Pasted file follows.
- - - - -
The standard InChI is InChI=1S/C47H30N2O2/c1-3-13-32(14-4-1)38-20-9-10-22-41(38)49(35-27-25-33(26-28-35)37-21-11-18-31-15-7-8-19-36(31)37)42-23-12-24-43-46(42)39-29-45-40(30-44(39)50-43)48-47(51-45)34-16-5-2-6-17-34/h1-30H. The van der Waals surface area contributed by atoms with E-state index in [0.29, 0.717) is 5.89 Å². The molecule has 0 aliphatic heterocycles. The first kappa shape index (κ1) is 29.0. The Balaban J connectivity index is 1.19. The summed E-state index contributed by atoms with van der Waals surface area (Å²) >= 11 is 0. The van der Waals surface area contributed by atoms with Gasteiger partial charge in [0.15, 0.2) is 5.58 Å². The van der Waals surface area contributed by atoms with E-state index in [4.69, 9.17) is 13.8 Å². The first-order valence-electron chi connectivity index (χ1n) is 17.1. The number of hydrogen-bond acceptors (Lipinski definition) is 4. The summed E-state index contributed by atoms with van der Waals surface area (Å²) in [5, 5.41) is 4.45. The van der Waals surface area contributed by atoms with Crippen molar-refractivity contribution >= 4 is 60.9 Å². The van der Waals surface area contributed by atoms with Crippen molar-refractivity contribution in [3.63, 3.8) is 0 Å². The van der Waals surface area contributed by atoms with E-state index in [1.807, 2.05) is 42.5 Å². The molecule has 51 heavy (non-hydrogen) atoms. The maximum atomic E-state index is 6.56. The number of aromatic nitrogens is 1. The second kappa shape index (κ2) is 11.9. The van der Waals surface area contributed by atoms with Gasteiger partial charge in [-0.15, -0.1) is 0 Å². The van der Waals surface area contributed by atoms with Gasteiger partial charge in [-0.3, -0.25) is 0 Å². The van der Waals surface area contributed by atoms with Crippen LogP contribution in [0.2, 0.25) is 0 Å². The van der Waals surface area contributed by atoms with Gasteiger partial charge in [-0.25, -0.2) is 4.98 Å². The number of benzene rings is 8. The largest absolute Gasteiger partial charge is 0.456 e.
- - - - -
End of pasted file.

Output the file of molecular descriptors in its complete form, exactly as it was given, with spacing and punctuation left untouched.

The standard InChI is InChI=1S/C47H30N2O2/c1-3-13-32(14-4-1)38-20-9-10-22-41(38)49(35-27-25-33(26-28-35)37-21-11-18-31-15-7-8-19-36(31)37)42-23-12-24-43-46(42)39-29-45-40(30-44(39)50-43)48-47(51-45)34-16-5-2-6-17-34/h1-30H. The van der Waals surface area contributed by atoms with E-state index in [0.29, 0.717) is 5.89 Å². The molecule has 0 aliphatic heterocycles. The first kappa shape index (κ1) is 29.0. The Balaban J connectivity index is 1.19. The summed E-state index contributed by atoms with van der Waals surface area (Å²) >= 11 is 0. The van der Waals surface area contributed by atoms with Gasteiger partial charge in [0.15, 0.2) is 5.58 Å². The van der Waals surface area contributed by atoms with E-state index in [4.69, 9.17) is 13.8 Å². The first-order valence-electron chi connectivity index (χ1n) is 17.1. The number of hydrogen-bond acceptors (Lipinski definition) is 4. The summed E-state index contributed by atoms with van der Waals surface area (Å²) in [5, 5.41) is 4.45. The van der Waals surface area contributed by atoms with Crippen molar-refractivity contribution >= 4 is 60.9 Å². The van der Waals surface area contributed by atoms with Crippen molar-refractivity contribution in [3.63, 3.8) is 0 Å². The van der Waals surface area contributed by atoms with E-state index in [1.807, 2.05) is 42.5 Å². The molecule has 51 heavy (non-hydrogen) atoms. The maximum atomic E-state index is 6.56. The number of aromatic nitrogens is 1. The second kappa shape index (κ2) is 11.9. The van der Waals surface area contributed by atoms with Gasteiger partial charge in [-0.15, -0.1) is 0 Å². The van der Waals surface area contributed by atoms with Gasteiger partial charge in [-0.3, -0.25) is 0 Å². The van der Waals surface area contributed by atoms with Crippen LogP contribution in [0.2, 0.25) is 0 Å². The van der Waals surface area contributed by atoms with Gasteiger partial charge in [-0.25, -0.2) is 4.98 Å². The number of benzene rings is 8. The largest absolute Gasteiger partial charge is 0.456 e.